Mather's Lament for the Abducted  

26.  Cotton Mather, Duodeccenium luctuosum. The history of a long war with Indian salvages, and their directors and abettors; from the year 1702, to the year, 1714, Boston, 1714.

" To think of it; that we should still have some scores of our people, enchanted and enslaved, in the idolatries of Canada, and so held in chains of darkness by the frauds, and cheats, and chicaneries of the French priests."

Maintaining Order in Boston      

27.  Postscript. [London, 1711.]

Boston was the headquarters for gathering together the men and supplies for the sea arm of the failed 1711 invasion, which was to attack Quebec via the St. Lawrence River.  The bustle of activity and the large numbers of men gathered together in Boston created a situation ripe for the spread of rumor and anxiety.  A concern to maintain order and discipline led to the publication of notices such as this one, detailing the punishments for aiding and abetting desertion among the soldiers and sailors of the expedition. 

Expedition in Disarray      

28.  "A new chart of the sea coast of Newfound land, new Scotland, new England." In:  The English Pilot. The Fourth Book, London, 1706.

Adding to the problems caused by fog and a lack of pilots experienced in St. Lawrence River navigation, there was also the issue of inadequate cartographic information.  The chart of the St. Lawrence shown here is an example of what was available to British seamen at the time.  It is plain that the lack of specific information about soundings and currents and the small scale and general nature of the chart made it especially important to have knowledgeable pilots to guide the fleet.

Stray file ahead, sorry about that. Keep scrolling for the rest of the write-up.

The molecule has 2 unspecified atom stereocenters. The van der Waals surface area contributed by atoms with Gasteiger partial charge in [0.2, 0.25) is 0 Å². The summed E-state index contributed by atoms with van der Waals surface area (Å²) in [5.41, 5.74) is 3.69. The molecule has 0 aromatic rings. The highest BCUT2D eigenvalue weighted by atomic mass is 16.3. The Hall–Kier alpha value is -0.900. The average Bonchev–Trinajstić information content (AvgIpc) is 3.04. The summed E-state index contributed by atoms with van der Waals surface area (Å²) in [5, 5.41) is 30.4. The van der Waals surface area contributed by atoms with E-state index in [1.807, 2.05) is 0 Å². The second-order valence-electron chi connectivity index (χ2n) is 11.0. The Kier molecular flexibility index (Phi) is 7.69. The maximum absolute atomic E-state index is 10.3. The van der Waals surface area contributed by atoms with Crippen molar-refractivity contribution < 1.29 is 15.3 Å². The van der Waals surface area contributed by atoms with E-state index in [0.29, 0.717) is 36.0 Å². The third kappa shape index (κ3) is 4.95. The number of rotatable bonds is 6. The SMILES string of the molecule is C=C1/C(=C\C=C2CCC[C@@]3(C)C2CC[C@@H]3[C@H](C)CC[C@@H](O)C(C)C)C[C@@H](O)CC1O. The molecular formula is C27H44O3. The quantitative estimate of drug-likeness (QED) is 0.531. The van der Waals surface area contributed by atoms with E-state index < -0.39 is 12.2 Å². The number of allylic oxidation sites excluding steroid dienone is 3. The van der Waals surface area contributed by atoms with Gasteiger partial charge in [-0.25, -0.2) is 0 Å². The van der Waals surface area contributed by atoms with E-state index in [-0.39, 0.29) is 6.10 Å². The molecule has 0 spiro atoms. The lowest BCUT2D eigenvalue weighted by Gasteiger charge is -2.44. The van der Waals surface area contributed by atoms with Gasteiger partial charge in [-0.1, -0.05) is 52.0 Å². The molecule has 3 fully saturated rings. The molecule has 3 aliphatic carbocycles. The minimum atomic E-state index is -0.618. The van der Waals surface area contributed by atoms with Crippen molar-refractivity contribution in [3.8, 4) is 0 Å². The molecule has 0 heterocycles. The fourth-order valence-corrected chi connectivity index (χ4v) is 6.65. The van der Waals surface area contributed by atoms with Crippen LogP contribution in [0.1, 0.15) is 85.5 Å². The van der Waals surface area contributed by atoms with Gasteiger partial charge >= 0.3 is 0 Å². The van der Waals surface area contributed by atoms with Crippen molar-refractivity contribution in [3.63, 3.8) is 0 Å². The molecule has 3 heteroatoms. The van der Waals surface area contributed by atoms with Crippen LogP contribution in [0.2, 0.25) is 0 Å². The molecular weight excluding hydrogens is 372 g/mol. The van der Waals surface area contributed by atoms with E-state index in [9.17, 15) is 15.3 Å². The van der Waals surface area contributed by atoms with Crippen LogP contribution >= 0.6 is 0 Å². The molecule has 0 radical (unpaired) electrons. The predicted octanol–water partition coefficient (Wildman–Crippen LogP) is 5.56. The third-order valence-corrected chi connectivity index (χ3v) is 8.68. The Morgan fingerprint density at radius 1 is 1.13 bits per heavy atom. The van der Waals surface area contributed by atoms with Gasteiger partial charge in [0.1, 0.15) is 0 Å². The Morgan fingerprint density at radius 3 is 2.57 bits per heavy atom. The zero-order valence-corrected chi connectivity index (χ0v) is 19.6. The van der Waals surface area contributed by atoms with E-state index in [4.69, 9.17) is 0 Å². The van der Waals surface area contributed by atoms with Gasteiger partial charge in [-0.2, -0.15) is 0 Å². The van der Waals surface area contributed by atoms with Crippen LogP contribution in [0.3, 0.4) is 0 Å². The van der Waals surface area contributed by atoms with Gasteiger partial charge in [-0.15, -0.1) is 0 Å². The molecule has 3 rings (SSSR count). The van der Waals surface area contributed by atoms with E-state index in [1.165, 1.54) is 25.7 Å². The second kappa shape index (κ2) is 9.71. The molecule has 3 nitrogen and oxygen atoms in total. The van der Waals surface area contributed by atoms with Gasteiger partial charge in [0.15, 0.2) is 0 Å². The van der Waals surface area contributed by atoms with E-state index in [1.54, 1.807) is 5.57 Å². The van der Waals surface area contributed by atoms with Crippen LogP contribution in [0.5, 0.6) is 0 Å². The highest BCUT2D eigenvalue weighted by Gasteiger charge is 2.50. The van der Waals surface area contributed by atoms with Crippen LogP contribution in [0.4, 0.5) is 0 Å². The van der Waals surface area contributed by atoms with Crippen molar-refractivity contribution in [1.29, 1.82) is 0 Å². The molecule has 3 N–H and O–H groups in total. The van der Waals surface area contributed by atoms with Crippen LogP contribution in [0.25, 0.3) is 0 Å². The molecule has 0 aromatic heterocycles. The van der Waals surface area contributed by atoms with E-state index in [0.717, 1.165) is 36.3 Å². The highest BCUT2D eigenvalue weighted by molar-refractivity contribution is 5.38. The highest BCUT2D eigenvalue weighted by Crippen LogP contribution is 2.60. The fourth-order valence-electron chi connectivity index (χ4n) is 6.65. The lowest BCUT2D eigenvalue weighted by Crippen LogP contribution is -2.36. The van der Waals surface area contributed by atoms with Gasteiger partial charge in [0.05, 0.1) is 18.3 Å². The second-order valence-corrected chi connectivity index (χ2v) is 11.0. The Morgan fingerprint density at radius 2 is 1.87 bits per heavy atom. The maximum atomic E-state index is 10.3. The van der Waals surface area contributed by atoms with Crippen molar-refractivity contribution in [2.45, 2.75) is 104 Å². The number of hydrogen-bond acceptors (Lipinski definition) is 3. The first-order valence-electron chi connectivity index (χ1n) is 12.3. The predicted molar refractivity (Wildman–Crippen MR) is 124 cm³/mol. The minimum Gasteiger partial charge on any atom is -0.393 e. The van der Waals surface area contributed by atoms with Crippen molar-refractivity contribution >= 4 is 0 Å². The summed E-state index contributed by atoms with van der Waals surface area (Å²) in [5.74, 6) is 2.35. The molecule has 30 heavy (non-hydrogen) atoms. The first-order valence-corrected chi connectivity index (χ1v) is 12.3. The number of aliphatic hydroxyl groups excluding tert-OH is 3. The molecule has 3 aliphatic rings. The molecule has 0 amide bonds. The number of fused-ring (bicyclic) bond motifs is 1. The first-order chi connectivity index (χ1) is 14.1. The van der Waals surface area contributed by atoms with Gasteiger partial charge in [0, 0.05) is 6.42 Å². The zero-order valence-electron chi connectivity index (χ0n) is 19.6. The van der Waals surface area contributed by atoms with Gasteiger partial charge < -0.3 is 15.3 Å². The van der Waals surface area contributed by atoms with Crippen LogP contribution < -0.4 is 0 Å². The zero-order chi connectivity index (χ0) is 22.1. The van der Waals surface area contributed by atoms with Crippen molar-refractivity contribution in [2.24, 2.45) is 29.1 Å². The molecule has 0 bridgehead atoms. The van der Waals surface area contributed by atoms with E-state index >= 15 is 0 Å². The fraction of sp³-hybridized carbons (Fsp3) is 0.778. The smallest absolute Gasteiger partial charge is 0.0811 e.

Picking up the Pieces      

29.  Jeremiah Dummer, A letter to a noble lord, concerning the expedition to Canada, London, 1712.

The situation of that country gives the people an opportunity to invade all the British colonies when-ever they please. … And as the French are on the back of us, so the Indians are behind them, who with their united force often fall upon the English, and may be able in time (if not extirpated) to drive 'em into the sea.
The 1711 British naval expedition against Quebec has been considered one of the most inglorious operations in British military annals.   It ended Admiral Hovenden Walker's naval career and gave rise to spirited debate.   Here, Jeremiah Dummer sets out to answer two recurring questions about the debacle.  First, would the campaign have been worth the effort and expense even if it had been successful (he says yes); and, second, where should the blame be laid for its failure.  In reply to this last question Dummer found it necessary to answer the charge that the failure was New England's fault.  Rumor had it that there had been notable and criminal lack of enthusiasm for the venture among Boston merchants who profited from trade with the enemy and dragged their feet in gathering provisions for the troops.

The Four Indian Kings